Hot water heaters can be dangerous if you're not careful. Thankfully, there are technologies that are making this necessary utility far safer.
Much has been published about how expensive heating hot water can be. According to the Department of Energy, hot water heating is the second most expensive utility in the home, accounting for between $0.14 and $0.18 for every utility dollar spent. In total, this can cost between $400 and $600 per year.
These expenses become even higher if proper safety measures are not followed. When it comes to hot water tanks, the worst case scenario is an explosion. This is not only dangerous if someone is in the vicinity of the explosion but can create further issues in your home if not properly addressed. This includes mold buildup, a flooded basement and other issues. But even if they do not burst, they can be prone to leakage, which creates similar problems, albeit, less severe ones.
Why do tanks burst?
According to the Massachusetts Executive Office for Public Safety and Security, there are a number of reasons why a hot water tank could burst. Improper adjustment of temperature and pressure controls could create strain on the tank that it was not designed to handle. Altered safety or relief valves could also create unnecessary strain on the tank, which not only increases the likelihood of a burst or leak, but hinders the performance of the heater.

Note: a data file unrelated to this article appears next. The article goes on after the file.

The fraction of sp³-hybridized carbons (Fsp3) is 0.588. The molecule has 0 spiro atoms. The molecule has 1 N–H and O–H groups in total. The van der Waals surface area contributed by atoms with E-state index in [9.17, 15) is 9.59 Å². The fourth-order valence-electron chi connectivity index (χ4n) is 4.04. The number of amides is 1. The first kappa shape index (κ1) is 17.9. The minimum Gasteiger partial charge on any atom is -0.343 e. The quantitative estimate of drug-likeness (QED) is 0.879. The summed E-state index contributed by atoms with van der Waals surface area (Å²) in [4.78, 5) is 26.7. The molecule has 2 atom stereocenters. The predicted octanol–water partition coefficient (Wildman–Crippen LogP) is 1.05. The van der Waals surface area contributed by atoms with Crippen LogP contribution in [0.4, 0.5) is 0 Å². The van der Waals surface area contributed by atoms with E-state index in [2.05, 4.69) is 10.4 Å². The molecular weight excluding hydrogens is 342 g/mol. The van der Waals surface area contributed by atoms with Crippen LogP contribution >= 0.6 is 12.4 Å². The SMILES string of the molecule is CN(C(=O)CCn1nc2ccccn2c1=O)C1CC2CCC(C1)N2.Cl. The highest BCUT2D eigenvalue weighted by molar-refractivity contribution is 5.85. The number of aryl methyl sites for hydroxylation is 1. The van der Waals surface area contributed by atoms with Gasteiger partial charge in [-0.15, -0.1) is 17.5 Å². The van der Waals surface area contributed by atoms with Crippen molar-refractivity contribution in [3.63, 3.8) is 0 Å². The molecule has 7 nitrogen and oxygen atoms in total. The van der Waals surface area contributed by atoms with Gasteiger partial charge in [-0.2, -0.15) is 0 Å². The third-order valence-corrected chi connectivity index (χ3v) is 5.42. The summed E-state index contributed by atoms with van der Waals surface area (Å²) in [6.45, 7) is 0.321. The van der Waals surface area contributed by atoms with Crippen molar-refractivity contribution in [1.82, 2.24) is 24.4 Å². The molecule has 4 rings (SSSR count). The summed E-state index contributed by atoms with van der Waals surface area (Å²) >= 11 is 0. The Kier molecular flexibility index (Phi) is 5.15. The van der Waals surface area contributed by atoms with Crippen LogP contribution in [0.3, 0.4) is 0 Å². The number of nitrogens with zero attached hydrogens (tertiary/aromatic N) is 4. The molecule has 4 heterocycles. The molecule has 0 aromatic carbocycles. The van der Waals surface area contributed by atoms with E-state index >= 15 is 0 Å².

Like with most appliances, installation and maintenance work by an underqualified worker can also lead to issues down the road. Just as bad is neglecting to inspect and properly maintain the tank.
Why tankless is better for safety
Typically hot water tanks are stored in your utility closet, which creates its own sort of issues. There are often other important appliances in these areas that could be damaged after a burst pipe, creating a larger wake of damage.
Fortunately, tankless water heaters do not have these same kinds of issues. They are typically designed to last for over 20 years, according to the Department of Energy, making them the most long lasting of any water heater on the market today. This is compared to the just 10 year to 15 year life expectancy of hot water tanks.
But their real advantage when it comes to safety is the lack of bursting or leaking issues. Unlike hot water tanks that store water at a specific temperature, tankless hot water heaters work on an on-demand basis. This means, as water is called for, be it at the faucet, a shower head, or elsewhere, the heater heats the water as it comes through the appliance. As a result, there is no need to use a tank, which decreases the size of the heater and eliminates the problem of the burst tank.
This advantage then extends into the periphery damage that an exploded tank would cause in a utility closet. Because they are much smaller, they can be installed at the point of use, which enhances heater performance. But more importantly, this isolates the hot water heater from the rest of the utility closet. While the tankless water heater won't burst or break in the first place, any issues it may have would be free from harming the other critical components of the utility space.
Finally, because of their long life expectancy, this improved safety can translate into long-term savings. If a tank is improperly installed, it may only last a decade before needing to be replaced – a process that can be quite expensive. So your tankless water heater could last the same amount of time it would take for two storage tanks to run to failure.
So while the safety performance of a tankless is water heater is a major selling point, it can also lead to better savings as well.